- Issue Resolution/Root Cause Analysis: this focuses not only on what happened in the past but also analyzes indicators that will help keep the issue from happening again.
Once you have a clear understanding of the report type, it will be easier to clearly define the report information, reason, and audience. And if you find yourself categorizing a single report as multiple types, consider breaking a part the reports. A single report can’t be all things to all people.
Improvements to Reporting
With a clear understanding of the type of the report and the information, reason, and audience, how can you then improve your reporting capacity? Here are some tips we’ve compiled from working with our customers as well as from our own processes.
1. Automation: look for ways to speed up the process of reporting through automation.
- Use formulas instead of set values. It may take more time to create the report initially, but you will save time in the long run.,
- Check with your historian provider to see how they can help automate the process. With an Excel add-in, you can let the historian do the work for you and update information in templates.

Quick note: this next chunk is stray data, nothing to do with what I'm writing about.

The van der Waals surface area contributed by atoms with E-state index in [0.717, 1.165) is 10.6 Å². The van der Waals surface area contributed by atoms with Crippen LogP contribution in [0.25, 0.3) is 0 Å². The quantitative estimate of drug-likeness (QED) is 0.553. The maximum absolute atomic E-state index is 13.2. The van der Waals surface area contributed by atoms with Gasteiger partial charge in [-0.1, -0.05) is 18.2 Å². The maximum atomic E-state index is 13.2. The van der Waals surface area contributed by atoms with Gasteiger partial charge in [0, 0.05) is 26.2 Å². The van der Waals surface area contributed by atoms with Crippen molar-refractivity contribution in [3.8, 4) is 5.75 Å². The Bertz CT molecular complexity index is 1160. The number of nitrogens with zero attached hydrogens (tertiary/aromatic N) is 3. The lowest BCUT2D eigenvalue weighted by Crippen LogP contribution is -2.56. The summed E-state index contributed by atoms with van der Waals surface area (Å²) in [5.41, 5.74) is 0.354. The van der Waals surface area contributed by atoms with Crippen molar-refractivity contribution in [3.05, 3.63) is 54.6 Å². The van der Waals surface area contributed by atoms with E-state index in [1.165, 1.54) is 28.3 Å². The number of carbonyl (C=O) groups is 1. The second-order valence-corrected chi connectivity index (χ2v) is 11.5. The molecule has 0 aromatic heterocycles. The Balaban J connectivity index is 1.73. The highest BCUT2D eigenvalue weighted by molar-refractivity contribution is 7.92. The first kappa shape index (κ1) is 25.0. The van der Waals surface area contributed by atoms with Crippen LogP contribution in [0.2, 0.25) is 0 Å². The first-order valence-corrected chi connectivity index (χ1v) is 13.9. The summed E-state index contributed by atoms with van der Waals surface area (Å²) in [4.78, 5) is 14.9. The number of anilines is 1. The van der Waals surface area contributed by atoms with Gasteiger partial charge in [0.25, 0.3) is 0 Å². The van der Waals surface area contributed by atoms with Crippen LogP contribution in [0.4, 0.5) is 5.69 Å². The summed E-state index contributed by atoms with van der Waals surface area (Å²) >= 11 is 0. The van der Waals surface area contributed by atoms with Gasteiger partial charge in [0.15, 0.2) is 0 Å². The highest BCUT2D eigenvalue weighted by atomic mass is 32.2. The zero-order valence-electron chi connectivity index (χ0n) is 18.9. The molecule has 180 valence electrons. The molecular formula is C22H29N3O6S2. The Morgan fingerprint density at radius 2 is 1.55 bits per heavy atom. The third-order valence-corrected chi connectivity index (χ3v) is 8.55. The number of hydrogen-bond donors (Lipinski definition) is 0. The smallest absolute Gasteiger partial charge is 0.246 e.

- Determine if someone in your organization can run all the reports on the backend and save to a central location for quick access. This not only saves time creating the reporting but also accessing the information. Something as simple as a standard document naming that clearly states what it is and the date saves time when you’re searching for information.
2. Visualizations: reporting doesn’t mean just numbers as you must consider your audience.
- Consider what is the most effective method to deliver your message to your audience. Also consider the amount of time your audience has. If you know your report will only have their attention for 10 minutes, visualizations like graphs, pie charts, or short animations may better deliver your message than all the details.
- Know when it’s time to be creative and innovate and when it’s time to follow instructions. For example, for regulatory/compliance reporting, follow directions and don’t waste time on creating visualizations that no one will review.
3. Context: data is meaningless without context and context is a key element of reporting. Therefore, in order to be effective, reporting needs context.